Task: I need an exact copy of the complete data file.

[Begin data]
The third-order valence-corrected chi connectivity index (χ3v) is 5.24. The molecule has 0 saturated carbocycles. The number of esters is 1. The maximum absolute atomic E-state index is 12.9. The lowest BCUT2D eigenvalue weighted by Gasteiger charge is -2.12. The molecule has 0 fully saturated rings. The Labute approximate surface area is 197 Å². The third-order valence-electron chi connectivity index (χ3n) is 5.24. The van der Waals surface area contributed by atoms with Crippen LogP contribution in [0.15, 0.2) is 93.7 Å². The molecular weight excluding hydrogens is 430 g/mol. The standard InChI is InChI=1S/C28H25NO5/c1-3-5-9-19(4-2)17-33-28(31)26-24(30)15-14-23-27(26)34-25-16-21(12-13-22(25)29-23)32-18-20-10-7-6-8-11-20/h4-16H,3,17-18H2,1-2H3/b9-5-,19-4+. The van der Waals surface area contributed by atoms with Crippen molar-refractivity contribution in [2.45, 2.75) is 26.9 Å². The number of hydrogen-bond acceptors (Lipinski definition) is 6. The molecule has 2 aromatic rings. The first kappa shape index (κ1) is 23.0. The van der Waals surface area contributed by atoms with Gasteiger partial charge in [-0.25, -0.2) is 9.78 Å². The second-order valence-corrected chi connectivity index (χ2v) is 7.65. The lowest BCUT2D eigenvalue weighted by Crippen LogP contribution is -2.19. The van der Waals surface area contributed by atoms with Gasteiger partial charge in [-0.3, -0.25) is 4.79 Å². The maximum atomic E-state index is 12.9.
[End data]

The third-order valence-corrected chi connectivity index (χ3v) is 5.24. The molecule has 0 saturated carbocycles. The number of esters is 1. The maximum absolute atomic E-state index is 12.9. The lowest BCUT2D eigenvalue weighted by Gasteiger charge is -2.12. The molecule has 0 fully saturated rings. The Labute approximate surface area is 197 Å². The third-order valence-electron chi connectivity index (χ3n) is 5.24. The van der Waals surface area contributed by atoms with Crippen LogP contribution in [0.15, 0.2) is 93.7 Å². The molecular weight excluding hydrogens is 430 g/mol. The standard InChI is InChI=1S/C28H25NO5/c1-3-5-9-19(4-2)17-33-28(31)26-24(30)15-14-23-27(26)34-25-16-21(12-13-22(25)29-23)32-18-20-10-7-6-8-11-20/h4-16H,3,17-18H2,1-2H3/b9-5-,19-4+. The van der Waals surface area contributed by atoms with Crippen molar-refractivity contribution in [2.45, 2.75) is 26.9 Å². The number of hydrogen-bond acceptors (Lipinski definition) is 6. The molecule has 2 aromatic rings. The first kappa shape index (κ1) is 23.0. The van der Waals surface area contributed by atoms with Gasteiger partial charge in [-0.25, -0.2) is 9.78 Å². The second-order valence-corrected chi connectivity index (χ2v) is 7.65. The lowest BCUT2D eigenvalue weighted by Crippen LogP contribution is -2.19. The van der Waals surface area contributed by atoms with Gasteiger partial charge in [-0.3, -0.25) is 4.79 Å². The maximum atomic E-state index is 12.9.